Titre : Alien flora of Europe : species diversity, temporal trends, geographical patterns and research needs Type de document : Tiré à part de revue Auteurs : Philip W. Lambdon ; Petr Pyšek ; Corina Basnou ; Martin Hejda ; Margarita Arianoutsou ; Franz Essl (1973-) ; Vojtěch Jarošík (1958-2013) ; Jan Pergl (1977-) ; Marten Winter ; Paulina Anastasiu ; Pavlos Andriopoulos ; Ioannis Bazos ; Giuseppe Brundu ; Laura Celesti-Grapow ; Philippe Chassot ; Pinelopi Delipetrou ; Mélanie Josefsson ; Salit Kark ; Stefan Klotz ; Yannis Kokkoris ; Ingolf Kühn ; Andreas Zikos ; David Roy ; Philip Eric Hulme Année de publication : 2008 Importance : 101–149 Langues : Anglais (eng) Catégories : [Thématique] Plantes subspontanées, naturalisées, envahissantes Résumé : The paper provides the first estimate of the composition and structure of alien plants occurring in the wild in the European continent, based on the results of the DAISIE project (2004–2008), funded by the 6th Framework Programme of the European Union and aimed at “creating an inventory of invasive species that threaten European terrestrial, freshwater and marine environments”. The plant section of the DAISIE database is based on national checklists from 48 European countries/regions and Israel; for many of them the data were compiled during the project and for some countries DAISIE collected the first comprehensive checklists of alien species, based on primary data (e.g., Cyprus, Greece, F. Y. R. O. Macedonia, Slovenia, Ukraine). In total, the database contains records of 5789 alien plant species in Europe (including those native to a part of Europe but alien to another part), of which 2843 are alien to Europe (of extra-European origin). The research focus was on naturalized species; there are in total 3749 naturalized aliens in Europe, of which 1780 are alien to Europe. This represents a marked increase compared to 1568 alien species reported by a previous analysis of data in Flora Europaea (1964–1980). Casual aliens were marginally considered and are represented by 1507 species with European origins and 872 species whose native range falls outside Europe. The highest diversity of alien species is concentrated in industrialized countries with a tradition of good botanical recording or intensive recent research. The highest number of all alien species, regardless of status, is reported from Belgium (1969), the United Kingdom (1779) and Czech Republic (1378). The United Kingdom (857), Germany (450), Belgium (447) and Italy (440) are countries with the most naturalized neophytes. The number of naturalized neophytes in European countries is determined mainly by the interaction of temperature and precipitation; it increases with increasing precipitation but only in climatically warm and moderatelywarm regions. Of the nowadays naturalized neophytes alien to Europe, 50% arrived after 1899, 25% after 1962 and 10% after 1989. At present, approximately 6.2 new species, that are capable of naturalization, are arriving each year. Most alien species have relatively restricted European distributions; half of all naturalized species occur in four or fewer countries/regions, whereas 70% of non-naturalized species occur in only one region. Alien species are drawn from 213 families, dominated by large global plant families which have a weedy tendency and have undergone major radiations in temperate regions (Asteraceae, Poaceae, Rosaceae, Fabaceae, Brassicaceae). There are 1567 genera, which have alien members in European countries, the commonest being globally-diverse genera comprising mainly urban and agricultural weeds (e.g., Amaranthus, Chenopodium and Solanum) or cultivated for ornamental purposes (Cotoneaster, the genus richest in alien species). Only a few large genera which have successfully invaded (e.g., Oenothera, Oxalis, Panicum, Helianthus) are predominantly of non-European origin. Conyza canadensis, Helianthus tuberosus and Robinia pseudoacacia are most widely distributed alien species. Of all naturalized aliens present in Europe, 64.1% occur in industrial habitats and 58.5% on arable land and in parks and gardens. Grasslands and woodlands are also highly invaded, with 37.4 and 31.5%, respectively, of all naturalized aliens in Europe present in these habitats. Mires, bogs and fens are least invaded; only approximately 10% of aliens in Europe occur there. Intentional introductions to Europe (62.8% of the total number of naturalized aliens) prevail over unintentional (37.2%). Ornamental and horticultural introductions escaped from cultivation account for the highest number of species, 52.2% of the total. Among unintentional introductions, contaminants of seed, mineral materials and other commodities are responsible for 1091 alien species introductions to Europe (76.6% of all species introduced unintentionally) and 363 species are assumed to have arrived as stowaways (directly associated with human transport but arriving independently of commodity). Most aliens in Europe have a native range in the same continent (28.6% of all donor region records are from another part of Europe where the plant is native); in terms of species numbers the contribution of Europe as a region of origin is 53.2%. Considering aliens to Europe separately, 45.8% of species have their native distribution in North and South America, 45.9% in Asia, 20.7% in Africa and 5.3% in Australasia. Based on species composition, European alien flora can be classified into five major groups: (1) north-western, comprising Scandinavia and the UK; (2) west-central, extending from Belgium and the Netherlands to Germany and Switzerland; (3) Baltic, including only the former Soviet Baltic states; (4) east-central, comprizing the remainder of central and eastern Europe; (5) southern, covering the entire Mediterranean region. The clustering patterns cut across some European bioclimatic zones; cultural factors such as regional trade links and traditional local preferences for crop, forestry and ornamental species are also important by influencing the introduced species pool. Finally, the paper evaluates a state of the art in the field of plant invasions in Europe, points to research gaps and outlines avenues of further research towards documenting alien plant invasions in Europe. The data are of varying quality and need to be further assessed with respect to the invasion status and residence time of the species included. This concerns especially the naturalized/casual status; so far, this information is available comprehensively for only 19 countries/regions of the 49 considered. Collating an integrated database on the alien flora of Europe can form a principal contribution to developing a European-wide management strategy of alien species. Lien pérenne : HAL : hal-02666016 / Handle : 10261/61126Lambdon, PW., Pyšek, P., Basnou, C., Hejda, M., Arianoutsou, M., Essl, F., Jarošík, V., Pergl, J., Winter, M., Anastasiu, P., Andriopoulos, P., Bazos, I., Brundu, G., Celesti-Grapow, L., Chassot, P., Delipetrou, P., Josefsson, M., Kark, S., Klotz, S., Kokkoris, Y., Kühn, I., Zikos, A., Roy, D., Hulme, P.E. 2008. Alien flora of Europe : species diversity, temporal trends, geographical patterns and research needs. Preslia, 80 : 101–149.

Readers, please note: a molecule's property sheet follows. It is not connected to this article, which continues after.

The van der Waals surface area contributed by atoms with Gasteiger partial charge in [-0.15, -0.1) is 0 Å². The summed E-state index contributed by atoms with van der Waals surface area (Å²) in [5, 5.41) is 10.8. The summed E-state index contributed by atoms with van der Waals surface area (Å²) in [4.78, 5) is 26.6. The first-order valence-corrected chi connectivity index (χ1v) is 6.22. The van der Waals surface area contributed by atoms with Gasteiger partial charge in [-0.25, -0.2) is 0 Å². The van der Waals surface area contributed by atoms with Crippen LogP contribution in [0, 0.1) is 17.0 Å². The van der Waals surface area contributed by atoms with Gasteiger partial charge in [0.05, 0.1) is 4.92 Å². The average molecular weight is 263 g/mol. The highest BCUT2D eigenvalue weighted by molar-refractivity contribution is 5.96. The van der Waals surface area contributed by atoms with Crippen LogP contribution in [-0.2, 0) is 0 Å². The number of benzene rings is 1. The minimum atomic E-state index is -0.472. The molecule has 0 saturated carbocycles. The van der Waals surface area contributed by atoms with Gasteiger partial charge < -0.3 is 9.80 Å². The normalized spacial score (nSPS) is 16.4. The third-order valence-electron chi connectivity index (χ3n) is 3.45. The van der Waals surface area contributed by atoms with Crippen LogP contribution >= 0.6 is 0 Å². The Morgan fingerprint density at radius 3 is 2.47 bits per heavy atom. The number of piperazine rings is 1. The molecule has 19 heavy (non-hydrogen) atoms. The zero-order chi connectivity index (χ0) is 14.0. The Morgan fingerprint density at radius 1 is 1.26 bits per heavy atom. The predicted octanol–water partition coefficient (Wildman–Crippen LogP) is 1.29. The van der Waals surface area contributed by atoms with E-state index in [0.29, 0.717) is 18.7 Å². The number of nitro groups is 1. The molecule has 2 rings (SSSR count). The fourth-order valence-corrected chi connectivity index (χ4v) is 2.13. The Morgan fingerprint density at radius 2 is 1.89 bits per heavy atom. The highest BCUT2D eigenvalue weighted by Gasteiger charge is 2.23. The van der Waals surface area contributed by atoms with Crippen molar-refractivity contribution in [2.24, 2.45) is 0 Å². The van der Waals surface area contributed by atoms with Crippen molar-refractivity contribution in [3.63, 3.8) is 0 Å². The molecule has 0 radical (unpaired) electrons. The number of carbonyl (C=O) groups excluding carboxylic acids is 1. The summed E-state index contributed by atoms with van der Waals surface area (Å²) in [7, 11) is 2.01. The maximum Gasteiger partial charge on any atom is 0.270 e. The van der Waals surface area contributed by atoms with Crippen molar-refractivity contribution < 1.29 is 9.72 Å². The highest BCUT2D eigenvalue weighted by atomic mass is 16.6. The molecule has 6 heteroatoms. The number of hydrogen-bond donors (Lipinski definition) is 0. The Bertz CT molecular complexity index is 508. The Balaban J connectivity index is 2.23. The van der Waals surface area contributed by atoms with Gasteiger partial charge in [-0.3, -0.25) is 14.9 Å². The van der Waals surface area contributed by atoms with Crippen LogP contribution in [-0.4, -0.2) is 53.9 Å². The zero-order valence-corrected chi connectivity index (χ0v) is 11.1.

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Alien flora of Europe : species diversity, temporal trends, geographical patterns and research needs. Electronic appendix 1 / Philip W. Lambdon in Preslia, 80 (2008)